- Former Senegalese Prime Minister Mame Madior Boye (appointed 2001);
- Bangladeshi Prime Ministers Khaleda Zia (served 1991-1996 and 2001-2006) and Sheikh Hasina Wajed (served 1996-2001 and 2009-present);
- Former Iranian Vice President Masoumeh Ebtekar (served 1997-2005);
- Former Malian Prime Minister Cissé Mariam Kaïdama Sidibé (served 2011-12);
- and current President of Singapore Halimah Yacob (elected in 2017).
These nations are prosperous in their own right and can argue fewer wars, as opposed to their male counterparts.
Another example is my very favourite – Ms Angela Merkel, who opened her borders to refugees from Northern African countries and citizens of Syria who were fleeing from the Syrian war (whom other MALE leaders turned away). Also, Ms Merkel has been German’s chancellor 5 times!
To conclude, the concept of Muslim feminism needs to be mainstream and accepted by Muslim women, and shouldn’t be seen as the enemy or an agenda by the “West”, but a necessary libration tool for us all.
*All posts on Noami’s Parlour are edited by Ife Agboola.
One thought on “Feminism In Islam.”
So apparently I will have a lot to tell you on this thing, so let me express some key points here. We can then discuss in more detail.
I am a Muslim male, and I don’t really think I can call myself a “scholar”. And I don’t think I can understand women at all either. And I am not typing these things to “prove” that males are superior to females.
So I have not yet gone through your entire article, because I just didn’t want to skip or forget anything.
The fact that you yourself define “feminism” as an ideology, is a crucial matter. We have many ideologies: Marxism, liberalism, environmentalism… etc.. And every ideology has its own concepts and values to promote. For Marxism this is total and sheer equality with no justice, for liberalism it is “liberty/freedom”, and for feminism it is “women and womanhood”. Liberalists consider freedom to be above all else, Marxism sacrifices everything else for the sake of “equality”, and “feminists”, as the name itself suggests, assume women to be superior to men rather than “equal” to them. The word “feminine” means “womanly, womenlike, belonging to or concerning/regarding women”. So we can easily guess what “feminism” is, and what this makes a “feminist” by default. And this inevitably means that an “ideal” feminist can violate every rule of Islam and even secular laws, all those values (“equality”, “justice”;”, “tolerance” etc.) merely for the sake of “feminism”.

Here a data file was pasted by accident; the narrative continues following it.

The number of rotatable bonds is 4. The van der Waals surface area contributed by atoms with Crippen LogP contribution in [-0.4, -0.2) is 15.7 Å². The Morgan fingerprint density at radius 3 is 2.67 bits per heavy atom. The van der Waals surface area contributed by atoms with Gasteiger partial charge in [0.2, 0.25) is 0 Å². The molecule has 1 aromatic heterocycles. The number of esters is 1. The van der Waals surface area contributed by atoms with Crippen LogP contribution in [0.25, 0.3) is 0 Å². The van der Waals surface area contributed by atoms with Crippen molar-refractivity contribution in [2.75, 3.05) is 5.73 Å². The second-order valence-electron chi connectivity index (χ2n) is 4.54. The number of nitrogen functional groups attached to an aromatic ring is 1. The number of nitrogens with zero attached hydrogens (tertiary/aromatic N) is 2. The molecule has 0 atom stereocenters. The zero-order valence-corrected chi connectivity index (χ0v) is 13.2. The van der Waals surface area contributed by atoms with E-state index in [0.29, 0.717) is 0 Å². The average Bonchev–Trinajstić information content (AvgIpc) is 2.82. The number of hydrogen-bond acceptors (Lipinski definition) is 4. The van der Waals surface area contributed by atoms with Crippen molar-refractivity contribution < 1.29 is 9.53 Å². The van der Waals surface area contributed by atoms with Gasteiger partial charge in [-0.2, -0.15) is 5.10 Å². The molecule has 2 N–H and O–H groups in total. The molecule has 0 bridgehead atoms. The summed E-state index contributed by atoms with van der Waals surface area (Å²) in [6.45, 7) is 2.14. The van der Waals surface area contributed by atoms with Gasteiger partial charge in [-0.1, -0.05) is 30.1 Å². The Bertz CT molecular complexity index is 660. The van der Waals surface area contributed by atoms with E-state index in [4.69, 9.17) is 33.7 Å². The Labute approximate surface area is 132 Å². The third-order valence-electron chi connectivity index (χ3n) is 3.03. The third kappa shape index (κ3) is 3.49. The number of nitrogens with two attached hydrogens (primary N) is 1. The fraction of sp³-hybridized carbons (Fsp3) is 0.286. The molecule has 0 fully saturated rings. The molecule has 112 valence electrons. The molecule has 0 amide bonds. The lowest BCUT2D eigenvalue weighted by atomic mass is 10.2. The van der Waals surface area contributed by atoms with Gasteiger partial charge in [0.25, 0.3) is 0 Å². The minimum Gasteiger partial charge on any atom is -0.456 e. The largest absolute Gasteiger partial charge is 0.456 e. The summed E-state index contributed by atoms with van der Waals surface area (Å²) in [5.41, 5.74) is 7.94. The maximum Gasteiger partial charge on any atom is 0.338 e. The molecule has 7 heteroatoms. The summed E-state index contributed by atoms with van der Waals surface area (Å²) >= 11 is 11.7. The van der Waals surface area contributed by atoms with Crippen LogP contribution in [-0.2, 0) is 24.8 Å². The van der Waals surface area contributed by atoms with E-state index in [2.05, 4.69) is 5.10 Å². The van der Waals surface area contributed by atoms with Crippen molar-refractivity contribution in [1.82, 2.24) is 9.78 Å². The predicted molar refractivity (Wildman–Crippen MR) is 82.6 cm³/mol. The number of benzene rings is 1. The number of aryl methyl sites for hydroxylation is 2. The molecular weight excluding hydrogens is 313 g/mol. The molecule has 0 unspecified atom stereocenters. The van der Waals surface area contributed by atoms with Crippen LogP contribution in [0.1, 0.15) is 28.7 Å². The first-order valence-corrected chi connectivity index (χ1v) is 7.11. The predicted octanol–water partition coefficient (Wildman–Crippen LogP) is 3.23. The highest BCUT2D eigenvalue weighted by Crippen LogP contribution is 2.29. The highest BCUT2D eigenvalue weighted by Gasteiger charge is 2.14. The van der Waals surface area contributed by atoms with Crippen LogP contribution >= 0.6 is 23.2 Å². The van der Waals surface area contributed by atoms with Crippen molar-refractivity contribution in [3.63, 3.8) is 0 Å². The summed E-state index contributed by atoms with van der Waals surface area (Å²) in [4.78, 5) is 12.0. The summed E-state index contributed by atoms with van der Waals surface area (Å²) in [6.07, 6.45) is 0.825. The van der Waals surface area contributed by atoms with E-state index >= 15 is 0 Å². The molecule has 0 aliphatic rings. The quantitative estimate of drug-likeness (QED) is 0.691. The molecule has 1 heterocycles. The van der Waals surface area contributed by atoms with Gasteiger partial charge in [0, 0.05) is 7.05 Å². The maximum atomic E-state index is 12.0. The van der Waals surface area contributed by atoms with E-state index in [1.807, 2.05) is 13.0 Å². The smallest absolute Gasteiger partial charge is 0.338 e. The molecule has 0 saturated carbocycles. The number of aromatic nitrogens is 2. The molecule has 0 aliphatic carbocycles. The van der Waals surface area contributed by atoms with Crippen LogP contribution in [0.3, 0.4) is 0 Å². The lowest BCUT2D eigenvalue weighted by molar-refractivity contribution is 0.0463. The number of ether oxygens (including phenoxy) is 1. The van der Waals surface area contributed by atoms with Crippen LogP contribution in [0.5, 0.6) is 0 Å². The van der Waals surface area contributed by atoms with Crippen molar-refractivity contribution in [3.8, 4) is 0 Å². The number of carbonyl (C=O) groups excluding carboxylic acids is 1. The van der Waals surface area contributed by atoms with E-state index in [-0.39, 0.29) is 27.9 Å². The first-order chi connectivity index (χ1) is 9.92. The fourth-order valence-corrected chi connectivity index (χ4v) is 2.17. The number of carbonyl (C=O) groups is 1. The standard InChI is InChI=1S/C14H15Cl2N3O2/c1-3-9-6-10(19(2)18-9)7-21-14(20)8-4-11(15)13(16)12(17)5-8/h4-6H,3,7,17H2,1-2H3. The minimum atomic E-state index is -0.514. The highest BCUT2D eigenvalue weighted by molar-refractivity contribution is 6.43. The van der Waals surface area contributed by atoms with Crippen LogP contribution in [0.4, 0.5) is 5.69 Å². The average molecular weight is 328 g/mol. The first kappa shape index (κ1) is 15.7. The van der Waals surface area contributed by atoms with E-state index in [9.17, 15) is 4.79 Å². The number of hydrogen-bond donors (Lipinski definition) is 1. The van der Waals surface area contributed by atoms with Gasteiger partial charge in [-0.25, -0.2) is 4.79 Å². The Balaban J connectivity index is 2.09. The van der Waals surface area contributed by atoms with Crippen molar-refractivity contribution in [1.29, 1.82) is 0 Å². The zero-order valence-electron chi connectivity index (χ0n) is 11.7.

And even if you seek “equality”, then I shall suggest that we delete just a couple of its letters and make it “equity”.
* One more thing: I don’t really know how much you know about history, but a simple Google search should bring up lots of useful results about a woman who loudly opposed Caliph Omar’s words on marriage. So we would love to hear our brothers and sisters speak up to support each other, but not against Islam.
Finally, feminism (an ideology) and Islam (a religion( may, or at least must, not coexist in one’s mind and life. Even if “feminism” and its core values are totally possessed in Islam, then why not just let the word “Muslim” express your entire identity and define you with your “feminist” features? And if otherwise, by which I mean “feminism” and Islam clash rather than overlap, then why and how can you define yourself as both a Muslim and a “feminist” at the same time?